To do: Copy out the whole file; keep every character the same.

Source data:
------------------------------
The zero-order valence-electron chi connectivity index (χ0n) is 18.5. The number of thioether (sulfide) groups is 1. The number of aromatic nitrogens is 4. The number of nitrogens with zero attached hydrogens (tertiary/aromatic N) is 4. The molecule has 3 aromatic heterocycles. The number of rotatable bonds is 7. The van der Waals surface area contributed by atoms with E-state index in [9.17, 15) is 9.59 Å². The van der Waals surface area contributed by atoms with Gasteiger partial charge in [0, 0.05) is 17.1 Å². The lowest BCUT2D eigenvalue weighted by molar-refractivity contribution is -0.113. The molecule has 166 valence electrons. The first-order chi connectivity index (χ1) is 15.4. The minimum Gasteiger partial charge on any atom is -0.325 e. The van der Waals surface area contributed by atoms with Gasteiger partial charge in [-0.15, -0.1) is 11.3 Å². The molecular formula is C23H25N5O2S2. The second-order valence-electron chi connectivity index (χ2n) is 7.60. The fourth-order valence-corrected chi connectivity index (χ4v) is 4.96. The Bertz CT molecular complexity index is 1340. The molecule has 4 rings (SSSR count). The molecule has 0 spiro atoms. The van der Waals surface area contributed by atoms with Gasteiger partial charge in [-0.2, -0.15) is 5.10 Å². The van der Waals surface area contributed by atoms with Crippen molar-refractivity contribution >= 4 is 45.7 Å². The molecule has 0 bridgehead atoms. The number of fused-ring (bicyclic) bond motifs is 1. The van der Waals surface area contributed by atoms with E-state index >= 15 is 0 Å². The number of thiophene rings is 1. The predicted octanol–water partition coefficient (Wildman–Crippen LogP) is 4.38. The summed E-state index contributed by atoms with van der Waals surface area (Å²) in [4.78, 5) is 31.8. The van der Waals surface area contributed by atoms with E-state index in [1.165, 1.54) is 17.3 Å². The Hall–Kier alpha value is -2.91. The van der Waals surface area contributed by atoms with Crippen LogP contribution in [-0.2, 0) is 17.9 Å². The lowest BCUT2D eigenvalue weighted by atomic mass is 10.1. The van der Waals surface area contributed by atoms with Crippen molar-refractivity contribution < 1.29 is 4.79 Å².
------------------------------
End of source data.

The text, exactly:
The zero-order valence-electron chi connectivity index (χ0n) is 18.5. The number of thioether (sulfide) groups is 1. The number of aromatic nitrogens is 4. The number of nitrogens with zero attached hydrogens (tertiary/aromatic N) is 4. The molecule has 3 aromatic heterocycles. The number of rotatable bonds is 7. The van der Waals surface area contributed by atoms with E-state index in [9.17, 15) is 9.59 Å². The van der Waals surface area contributed by atoms with Gasteiger partial charge in [0, 0.05) is 17.1 Å². The lowest BCUT2D eigenvalue weighted by molar-refractivity contribution is -0.113. The molecule has 166 valence electrons. The first-order chi connectivity index (χ1) is 15.4. The minimum Gasteiger partial charge on any atom is -0.325 e. The van der Waals surface area contributed by atoms with Gasteiger partial charge in [-0.15, -0.1) is 11.3 Å². The molecular formula is C23H25N5O2S2. The second-order valence-electron chi connectivity index (χ2n) is 7.60. The fourth-order valence-corrected chi connectivity index (χ4v) is 4.96. The Bertz CT molecular complexity index is 1340. The molecule has 4 rings (SSSR count). The molecule has 0 spiro atoms. The van der Waals surface area contributed by atoms with Gasteiger partial charge in [-0.2, -0.15) is 5.10 Å². The van der Waals surface area contributed by atoms with Crippen molar-refractivity contribution >= 4 is 45.7 Å². The molecule has 0 bridgehead atoms. The number of fused-ring (bicyclic) bond motifs is 1. The van der Waals surface area contributed by atoms with E-state index >= 15 is 0 Å². The number of thiophene rings is 1. The predicted octanol–water partition coefficient (Wildman–Crippen LogP) is 4.38. The summed E-state index contributed by atoms with van der Waals surface area (Å²) in [4.78, 5) is 31.8. The van der Waals surface area contributed by atoms with E-state index in [1.165, 1.54) is 17.3 Å². The Hall–Kier alpha value is -2.91. The van der Waals surface area contributed by atoms with Crippen LogP contribution in [-0.2, 0) is 17.9 Å². The lowest BCUT2D eigenvalue weighted by atomic mass is 10.1. The van der Waals surface area contributed by atoms with Crippen molar-refractivity contribution < 1.29 is 4.79 Å².